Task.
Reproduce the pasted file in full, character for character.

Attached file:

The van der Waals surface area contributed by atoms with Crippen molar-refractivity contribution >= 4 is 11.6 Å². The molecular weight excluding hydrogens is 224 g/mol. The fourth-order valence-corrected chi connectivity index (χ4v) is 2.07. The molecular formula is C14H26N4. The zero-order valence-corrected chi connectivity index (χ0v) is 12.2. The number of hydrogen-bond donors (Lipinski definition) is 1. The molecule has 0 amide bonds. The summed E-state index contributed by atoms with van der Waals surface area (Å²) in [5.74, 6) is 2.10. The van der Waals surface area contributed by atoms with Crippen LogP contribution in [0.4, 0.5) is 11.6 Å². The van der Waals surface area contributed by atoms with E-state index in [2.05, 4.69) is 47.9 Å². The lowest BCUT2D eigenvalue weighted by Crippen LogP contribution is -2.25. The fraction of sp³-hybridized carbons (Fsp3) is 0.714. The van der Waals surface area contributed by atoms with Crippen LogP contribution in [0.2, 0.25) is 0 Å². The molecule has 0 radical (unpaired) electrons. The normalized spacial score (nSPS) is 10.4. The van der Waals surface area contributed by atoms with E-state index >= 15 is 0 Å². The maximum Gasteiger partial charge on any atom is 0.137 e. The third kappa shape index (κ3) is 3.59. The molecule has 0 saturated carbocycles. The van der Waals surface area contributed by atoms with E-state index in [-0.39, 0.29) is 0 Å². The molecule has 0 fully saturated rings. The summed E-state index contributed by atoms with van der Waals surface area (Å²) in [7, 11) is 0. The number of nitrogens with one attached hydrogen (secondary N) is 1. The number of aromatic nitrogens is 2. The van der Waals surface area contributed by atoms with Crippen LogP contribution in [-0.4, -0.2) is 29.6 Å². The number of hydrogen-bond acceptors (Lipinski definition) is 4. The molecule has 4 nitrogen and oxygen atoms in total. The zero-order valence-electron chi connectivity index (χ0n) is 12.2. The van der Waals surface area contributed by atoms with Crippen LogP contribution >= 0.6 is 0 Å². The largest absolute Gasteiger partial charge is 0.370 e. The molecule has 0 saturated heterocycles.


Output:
The van der Waals surface area contributed by atoms with Crippen molar-refractivity contribution >= 4 is 11.6 Å². The molecular weight excluding hydrogens is 224 g/mol. The fourth-order valence-corrected chi connectivity index (χ4v) is 2.07. The molecular formula is C14H26N4. The zero-order valence-corrected chi connectivity index (χ0v) is 12.2. The number of hydrogen-bond donors (Lipinski definition) is 1. The molecule has 0 amide bonds. The summed E-state index contributed by atoms with van der Waals surface area (Å²) in [5.74, 6) is 2.10. The van der Waals surface area contributed by atoms with Crippen LogP contribution in [0.4, 0.5) is 11.6 Å². The van der Waals surface area contributed by atoms with E-state index in [2.05, 4.69) is 47.9 Å². The lowest BCUT2D eigenvalue weighted by Crippen LogP contribution is -2.25. The fraction of sp³-hybridized carbons (Fsp3) is 0.714. The van der Waals surface area contributed by atoms with Crippen LogP contribution in [0.2, 0.25) is 0 Å². The molecule has 0 radical (unpaired) electrons. The normalized spacial score (nSPS) is 10.4. The van der Waals surface area contributed by atoms with E-state index >= 15 is 0 Å². The maximum Gasteiger partial charge on any atom is 0.137 e. The third kappa shape index (κ3) is 3.59. The molecule has 0 saturated carbocycles. The van der Waals surface area contributed by atoms with E-state index in [-0.39, 0.29) is 0 Å². The molecule has 0 fully saturated rings. The summed E-state index contributed by atoms with van der Waals surface area (Å²) in [7, 11) is 0. The number of nitrogens with one attached hydrogen (secondary N) is 1. The number of aromatic nitrogens is 2. The van der Waals surface area contributed by atoms with Crippen LogP contribution in [-0.4, -0.2) is 29.6 Å². The number of hydrogen-bond acceptors (Lipinski definition) is 4. The molecule has 4 nitrogen and oxygen atoms in total. The zero-order valence-electron chi connectivity index (χ0n) is 12.2. The van der Waals surface area contributed by atoms with Crippen LogP contribution >= 0.6 is 0 Å². The largest absolute Gasteiger partial charge is 0.370 e. The molecule has 0 saturated heterocycles.